Some authors cite a transformative experience that inspired a work of fiction. For those writers, an epiphany pointed the way to the subject they felt destined to engage in short stories or a novel. For Frances Sherwood, fiction has had the opposite effect. Twice now she's written novels that, to her immense surprise, have changed the way she lives and looks at the world.

"I become what I write, not the other way around," Sherwood tells PW in a phone conversation from her home in South Bend, Ind., where she teaches journalism and creative writing at the University of Indiana. Before she wrote Vindication, her acclaimed, NBCC-finalist fictionalized life of Mary Wollstonecraft, Sherwood says she was not a feminist. "Mary Wollstonecraft converted me."

If Wollstonecraft seems a natural subject for a female academic teaching writing, the golem—the central character of her latest novel, The Book of Splendor—was clearly a stretch. Sherwood says she was at a writer's conference in Prague in 1995 when the idea of setting a novel in 17th-century Prague occurred to her. "I knew the legend of the golem, of course," she says. But she never suspected that her research into the Kabbalah, the Jewish mystical text, would lead to a spiritual conversion. Nominally Jewish but not raised religiously, Sherwood's five years of research about the Jewish community of Prague reaffirmed her connection with her paternal heritage. Today she is trying to live as an observant reform Jew, learning Hebrew and discovering traditional rituals. "When I started, I never had any idea that the book would relate to my life. It was only later that I made the personal connections."

Research for the book also included a thorough grounding in the details of 17th-century daily life and in the baroque, intrigue-ridden court of Emperor Rudolph II. Looking back, she expresses relief that the process was gradual. "I never woke up one day and considered the entire concept. I would have been terrified. One thing just led to another, and I sort of backed into it. I had to educate myself from the ground up."

Like the golem, a creature created out of mud and prayer, the 17th-century society Sherwood depicts is a mixture of the base and the sublime, crude poverty and tainted luxury. There's a sense of tension between the city and the court, a chasm between spirituality and decadence. Rudolph is demented, and the citizens of Prague are subject to his tyrannical whims. Sherwood acknowledges that she grants Rudolph more comic moments than perhaps occurred in real life. "It's a book that plays free with history and tradition, legends, magic and characters," she says. "It's a kind of fairy tale, but it's very contemporary in the concept of the golem as a manmade machine that acquires power."

Her iconoclastic conception of the golem, named Yossel, is bound to inspire controversy, Sherwood admits. She portrays him as a sensitive creature with complex thoughts, a sense of history and a strong sex drive. "I've always had a great sympathy for monsters like Quasimodo and King Kong," Sherwood says. "I feel a pang of sadness for them, and some sense of identification. I wanted to make the golem a sympathetic character. Instead of turning the frog into a prince, I wanted to make the frog and the prince the same creature. Other interpretations of the golem make him a political metaphor, but that was not my intention."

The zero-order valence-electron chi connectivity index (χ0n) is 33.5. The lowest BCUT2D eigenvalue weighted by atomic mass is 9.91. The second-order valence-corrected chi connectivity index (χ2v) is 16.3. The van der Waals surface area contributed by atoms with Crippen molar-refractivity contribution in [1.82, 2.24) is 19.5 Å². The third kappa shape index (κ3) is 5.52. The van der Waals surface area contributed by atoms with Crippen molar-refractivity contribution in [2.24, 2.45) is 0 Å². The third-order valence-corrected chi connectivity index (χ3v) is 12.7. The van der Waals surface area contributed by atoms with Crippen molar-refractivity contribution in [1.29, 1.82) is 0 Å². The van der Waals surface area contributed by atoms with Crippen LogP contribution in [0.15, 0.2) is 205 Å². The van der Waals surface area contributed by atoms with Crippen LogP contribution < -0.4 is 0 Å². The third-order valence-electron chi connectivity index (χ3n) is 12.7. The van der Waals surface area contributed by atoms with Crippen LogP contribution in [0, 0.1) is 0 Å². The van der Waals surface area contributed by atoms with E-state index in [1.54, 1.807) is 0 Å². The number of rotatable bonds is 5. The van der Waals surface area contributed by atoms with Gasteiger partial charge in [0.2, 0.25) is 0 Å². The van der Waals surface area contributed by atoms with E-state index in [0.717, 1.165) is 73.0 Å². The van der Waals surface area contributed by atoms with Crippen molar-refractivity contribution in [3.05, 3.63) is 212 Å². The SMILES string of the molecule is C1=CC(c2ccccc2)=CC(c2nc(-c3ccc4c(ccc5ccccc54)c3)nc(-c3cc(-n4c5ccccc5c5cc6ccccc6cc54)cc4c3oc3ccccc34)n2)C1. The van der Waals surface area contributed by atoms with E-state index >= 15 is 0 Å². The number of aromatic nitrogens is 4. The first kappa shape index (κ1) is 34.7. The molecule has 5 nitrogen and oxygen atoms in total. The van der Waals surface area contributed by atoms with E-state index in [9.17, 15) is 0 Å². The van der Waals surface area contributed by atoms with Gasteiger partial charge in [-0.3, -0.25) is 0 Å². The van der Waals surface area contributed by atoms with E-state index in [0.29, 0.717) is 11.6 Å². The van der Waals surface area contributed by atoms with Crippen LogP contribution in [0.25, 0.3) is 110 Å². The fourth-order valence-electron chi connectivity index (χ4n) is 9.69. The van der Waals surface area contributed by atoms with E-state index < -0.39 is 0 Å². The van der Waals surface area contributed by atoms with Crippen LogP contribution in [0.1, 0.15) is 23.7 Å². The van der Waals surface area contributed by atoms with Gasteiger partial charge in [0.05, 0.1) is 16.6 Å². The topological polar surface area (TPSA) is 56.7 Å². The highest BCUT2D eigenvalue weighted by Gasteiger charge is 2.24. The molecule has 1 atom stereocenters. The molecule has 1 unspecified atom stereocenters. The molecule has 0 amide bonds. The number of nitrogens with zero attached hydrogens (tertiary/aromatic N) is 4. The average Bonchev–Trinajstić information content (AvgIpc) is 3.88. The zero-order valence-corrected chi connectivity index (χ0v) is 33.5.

It's Emperor Rudolph's search for the secret of eternal life that leads him to Rabbi Loew, the golem's creator. Meanwhile, Rudolph maintains a coterie of scientists to try to discover the secret formula through alchemy. Real-life British alchemists Dr. John Dee and his assistant Edward Kelly were actually brought to the Hapsburg court to create gold, but in the novel they become part of Rudolph's quest to acquire immortality. Two other court residents, Tycho Brahe and Johannes Kepler, were on hand to make mathematical and astronomical predictions. Sherwood's intention was to create an ensemble that would reflect the passions and the dangers of the age.

Sherwood, who was born in 1940, refers to herself as "not a young person, but a young writer." She was a teacher for many years before she published her first book, the short story collection Everything You've Heard Is True, in 1989. Vindication followed in 1993. Her short story, "Basil the Dog," a haunting fable set in Trinidad that was included in The Best American Short Stories 2000, was inspired by her years in the West Indies, when she was married to her second husband. The names of their children of that marriage suggest Sherwood's fervent romanticism. Her twin sons are called Leander and Lark (from Shelley's poem); her daughter is Ceres. She has recently remarried, to a photographer, who lives with her in South Bend, a location far from the literary scene, which causes her some regret. "I have these visions of going to cocktail parties and making contacts in New York," she says. "On the other hand, there are few distractions." Living in the Middle West was no impediment to finding her agent, Lucy Childs, who placed Vindication at FSG and The Book of Splendor at Norton, where her editor is Jill Bialosky.

"Being a writer is a perilous activity," Sherwood says, her normally tremulous voice rising into treble key. "But I like history and I like taking chances. Maybe Yossel, who is larger than life, is an extraordinary man, an extension of humanity. Perhaps he is the future. We'll see what happens to my robot now."